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How to make grades work in a flipped classroom

One of the most enjoyable series of blog posts this year on the Chronicle of Higher Education has been Robert Talbert’s Casting Out Nines. The columns address experiences he’s had and issues he’s faced in implementing a flipped math classroom. One of the more recent columns approaches the issue of grading and how to better ensure student satisfaction (even when a student doesn’t receive the grade s/he wanted).

Talbert’s major piece of advice in this regard is to have strong and clear learning objectives (LOs) from the beginning of the course. Strong LOs benefit both student and instructor by laying out the methods and content of instruction obvious. An example from my own discipline might be that you want students to write a research paper. The easy way to do this (for the professor!) is to give a few basic guidelines: topic/question; word count (min/max); maybe 1–2 articles to get started; and a due date. Here is an example from one of my syllabi:

Essay 2 (2000 words): Were gender roles in Christian Rome more circumscribed than they had been before? How did these roles change? (N. B.: This has been substantially edited from the original syllabus in order to fit in this space)

When you are an expert in the subject, that makes everything quite clear. Grading the essays that you receive, though, is then a bit more complicated. What about grammar or tone? You did not say anything about that in the guidelines, but obviously you will want to take this into account when grading. Do you want to help students improve their writing process (i.e., do you want to to make sure that they don’t write it the night before)? Then you will need to offer graded steps, such as outlines or document reviews, to ensure that they take their time.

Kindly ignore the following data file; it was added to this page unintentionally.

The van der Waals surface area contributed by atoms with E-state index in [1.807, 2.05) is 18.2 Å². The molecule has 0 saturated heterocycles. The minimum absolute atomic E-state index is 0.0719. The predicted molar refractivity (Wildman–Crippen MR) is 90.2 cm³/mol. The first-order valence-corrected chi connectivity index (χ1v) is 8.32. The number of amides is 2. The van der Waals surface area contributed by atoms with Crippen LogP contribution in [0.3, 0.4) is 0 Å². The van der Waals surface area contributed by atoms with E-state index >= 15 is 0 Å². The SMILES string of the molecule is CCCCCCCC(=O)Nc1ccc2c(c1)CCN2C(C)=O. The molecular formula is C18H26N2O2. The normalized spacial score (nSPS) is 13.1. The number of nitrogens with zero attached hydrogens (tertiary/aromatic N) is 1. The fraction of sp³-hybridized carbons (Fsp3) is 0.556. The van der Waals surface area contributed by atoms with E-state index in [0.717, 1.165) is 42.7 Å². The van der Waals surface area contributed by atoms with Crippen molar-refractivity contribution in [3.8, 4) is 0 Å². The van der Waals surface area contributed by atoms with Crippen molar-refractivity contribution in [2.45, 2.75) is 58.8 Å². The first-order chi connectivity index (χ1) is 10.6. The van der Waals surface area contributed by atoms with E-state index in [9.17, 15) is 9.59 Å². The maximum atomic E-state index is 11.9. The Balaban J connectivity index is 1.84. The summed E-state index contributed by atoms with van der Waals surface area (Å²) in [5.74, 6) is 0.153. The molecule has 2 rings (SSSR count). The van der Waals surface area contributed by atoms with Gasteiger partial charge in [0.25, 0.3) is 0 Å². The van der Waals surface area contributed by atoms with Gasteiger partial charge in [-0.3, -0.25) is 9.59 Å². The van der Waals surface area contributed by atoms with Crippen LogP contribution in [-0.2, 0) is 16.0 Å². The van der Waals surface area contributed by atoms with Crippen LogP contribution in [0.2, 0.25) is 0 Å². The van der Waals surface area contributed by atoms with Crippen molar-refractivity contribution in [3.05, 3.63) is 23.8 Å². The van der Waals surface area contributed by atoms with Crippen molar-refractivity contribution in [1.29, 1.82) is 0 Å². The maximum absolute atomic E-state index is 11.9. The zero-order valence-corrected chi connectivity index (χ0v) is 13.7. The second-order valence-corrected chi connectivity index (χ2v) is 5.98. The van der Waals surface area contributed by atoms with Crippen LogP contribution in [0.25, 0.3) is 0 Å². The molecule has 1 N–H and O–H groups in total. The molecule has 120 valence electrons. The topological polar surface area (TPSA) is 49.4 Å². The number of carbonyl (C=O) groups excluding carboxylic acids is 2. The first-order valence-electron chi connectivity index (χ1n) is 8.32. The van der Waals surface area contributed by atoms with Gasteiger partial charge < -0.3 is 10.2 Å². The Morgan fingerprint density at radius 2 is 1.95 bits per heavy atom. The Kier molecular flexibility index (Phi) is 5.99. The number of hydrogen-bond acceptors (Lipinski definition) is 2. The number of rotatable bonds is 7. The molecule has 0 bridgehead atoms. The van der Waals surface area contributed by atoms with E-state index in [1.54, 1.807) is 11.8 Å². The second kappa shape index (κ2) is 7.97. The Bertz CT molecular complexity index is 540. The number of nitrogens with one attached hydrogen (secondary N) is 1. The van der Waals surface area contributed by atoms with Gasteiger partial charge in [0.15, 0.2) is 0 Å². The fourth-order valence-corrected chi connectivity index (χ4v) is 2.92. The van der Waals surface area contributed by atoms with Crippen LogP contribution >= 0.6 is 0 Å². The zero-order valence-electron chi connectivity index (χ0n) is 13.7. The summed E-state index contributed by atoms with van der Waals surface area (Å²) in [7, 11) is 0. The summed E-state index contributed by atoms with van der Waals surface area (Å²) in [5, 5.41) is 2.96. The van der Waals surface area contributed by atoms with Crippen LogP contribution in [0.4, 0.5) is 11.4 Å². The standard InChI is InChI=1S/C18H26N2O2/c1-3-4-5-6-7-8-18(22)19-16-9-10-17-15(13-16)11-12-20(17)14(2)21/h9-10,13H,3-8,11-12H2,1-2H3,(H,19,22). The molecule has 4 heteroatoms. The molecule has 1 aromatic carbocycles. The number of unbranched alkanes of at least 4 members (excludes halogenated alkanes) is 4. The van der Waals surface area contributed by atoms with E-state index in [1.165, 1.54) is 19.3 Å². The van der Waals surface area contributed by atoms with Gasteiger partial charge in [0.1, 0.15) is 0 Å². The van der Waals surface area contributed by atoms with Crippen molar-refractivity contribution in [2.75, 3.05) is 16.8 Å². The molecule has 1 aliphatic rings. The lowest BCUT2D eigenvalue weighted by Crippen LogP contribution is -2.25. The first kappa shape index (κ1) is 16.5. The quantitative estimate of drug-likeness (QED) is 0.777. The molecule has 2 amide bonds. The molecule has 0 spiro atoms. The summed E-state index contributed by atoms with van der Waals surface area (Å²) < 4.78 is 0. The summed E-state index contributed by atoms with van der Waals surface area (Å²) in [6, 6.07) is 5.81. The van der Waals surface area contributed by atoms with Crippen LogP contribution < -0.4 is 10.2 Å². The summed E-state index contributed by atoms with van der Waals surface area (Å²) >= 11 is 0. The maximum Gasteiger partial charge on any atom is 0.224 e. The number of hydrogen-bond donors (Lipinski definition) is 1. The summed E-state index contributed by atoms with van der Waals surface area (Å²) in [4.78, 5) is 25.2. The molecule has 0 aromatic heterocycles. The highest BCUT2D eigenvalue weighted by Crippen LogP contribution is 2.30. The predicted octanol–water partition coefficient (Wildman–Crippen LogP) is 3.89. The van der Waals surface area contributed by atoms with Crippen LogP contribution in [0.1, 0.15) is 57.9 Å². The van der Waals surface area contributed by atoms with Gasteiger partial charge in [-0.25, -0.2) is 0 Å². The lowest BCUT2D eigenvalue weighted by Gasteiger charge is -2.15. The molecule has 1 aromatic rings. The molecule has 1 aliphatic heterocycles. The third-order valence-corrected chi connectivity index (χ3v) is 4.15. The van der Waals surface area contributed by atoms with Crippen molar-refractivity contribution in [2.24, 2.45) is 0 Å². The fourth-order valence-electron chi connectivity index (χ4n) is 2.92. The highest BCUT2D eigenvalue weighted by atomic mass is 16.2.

There are a few ways to implement process-based LOs. One of the major places to look is Bloom’s Taxonomy (example and explanation). Then, as Talbert points out, you need to stick to your LOs in your choice of assessment. That way, you’ve made sure that you’re measuring what you intend to measure.

To be fair, this will not change your grading scheme (for a humorous example, see here). But it will ensure that you and your students are on the same page regarding course expectations and outcomes.

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About the Author: Jaclyn Neel is a visiting Assistant Professor in Ancient History at York University in Toronto, Ontario.

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